Self-efficacy of traditional and non-traditional certified career and technical education teachers
Smith, Renee Johnson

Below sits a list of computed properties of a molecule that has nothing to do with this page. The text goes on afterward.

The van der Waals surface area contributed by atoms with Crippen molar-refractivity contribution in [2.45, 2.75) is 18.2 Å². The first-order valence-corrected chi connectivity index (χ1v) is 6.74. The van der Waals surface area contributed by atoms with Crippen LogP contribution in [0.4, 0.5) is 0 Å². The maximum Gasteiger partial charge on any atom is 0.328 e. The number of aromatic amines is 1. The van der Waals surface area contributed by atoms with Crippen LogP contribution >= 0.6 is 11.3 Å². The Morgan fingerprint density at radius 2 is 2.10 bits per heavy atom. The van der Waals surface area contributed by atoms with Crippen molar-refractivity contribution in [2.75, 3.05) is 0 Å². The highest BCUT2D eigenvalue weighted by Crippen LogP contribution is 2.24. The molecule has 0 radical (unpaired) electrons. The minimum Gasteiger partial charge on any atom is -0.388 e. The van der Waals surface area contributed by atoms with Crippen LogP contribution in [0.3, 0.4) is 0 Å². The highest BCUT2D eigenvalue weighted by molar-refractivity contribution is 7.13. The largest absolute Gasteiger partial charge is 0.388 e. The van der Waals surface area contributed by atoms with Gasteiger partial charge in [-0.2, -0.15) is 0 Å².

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The purpose of this causal-comparative study was to compare participants certified through two post-baccalaureate career and technical education (CTE) teacher preparation programs (traditional and non-traditional) in terms of the teacher self-efficacy dimensions of student engagement, instructional strategies, and classroom management. These three variables were assessed using the Teachers' Sense of Efficacy scale - long form (TSES; Tschannen-Moran & Woolfolk Hoy, 2001). The TSES is based on Bandura's (1977a, 1977b) theory of self-efficacy and cognitive social learning theory. The impact of years of teaching experience as an independent variable on teacher self-efficacy was examined. Invitation to participate in the study was extended through email invitations with a hyperlink to an online questionnaire. While 99 of the 144 invitations to participate in the study responded to the study, the attrition rate of 16 CTE teachers and one undergraduate teacher excluded 17 of the responses resulting in a 56.9% response rate. A total of 47 non-traditional program and 35 traditional program teachers that completed certification coursework during the same 5-year period answered the TSES scale. The majority of both certification program (non-traditional and traditional) participants were females certified in business education with similar mean ages of 38 and 37 respectively and similar mean years of teaching experience of 4.66 and 4.09 respectively. Using ratings for the three Teachers' Sense of Efficacy (TSES) subscales, means and standard deviations were calculated. An alpha level of .05 was used for all statistical tests. Three two-way analysis of variance found no significant difference between the interaction of program type and years of teaching experience and the three teacher efficacy subscales. Since these interactions were not significant both of the main effects were interpreted separately. The main effect for years of teaching experience (0-3 and 4+ years) was not statistically significant on all three subscales. The main effect for program type (traditional and non-traditional) was also not statistically significant on the three teacher efficacy subscales.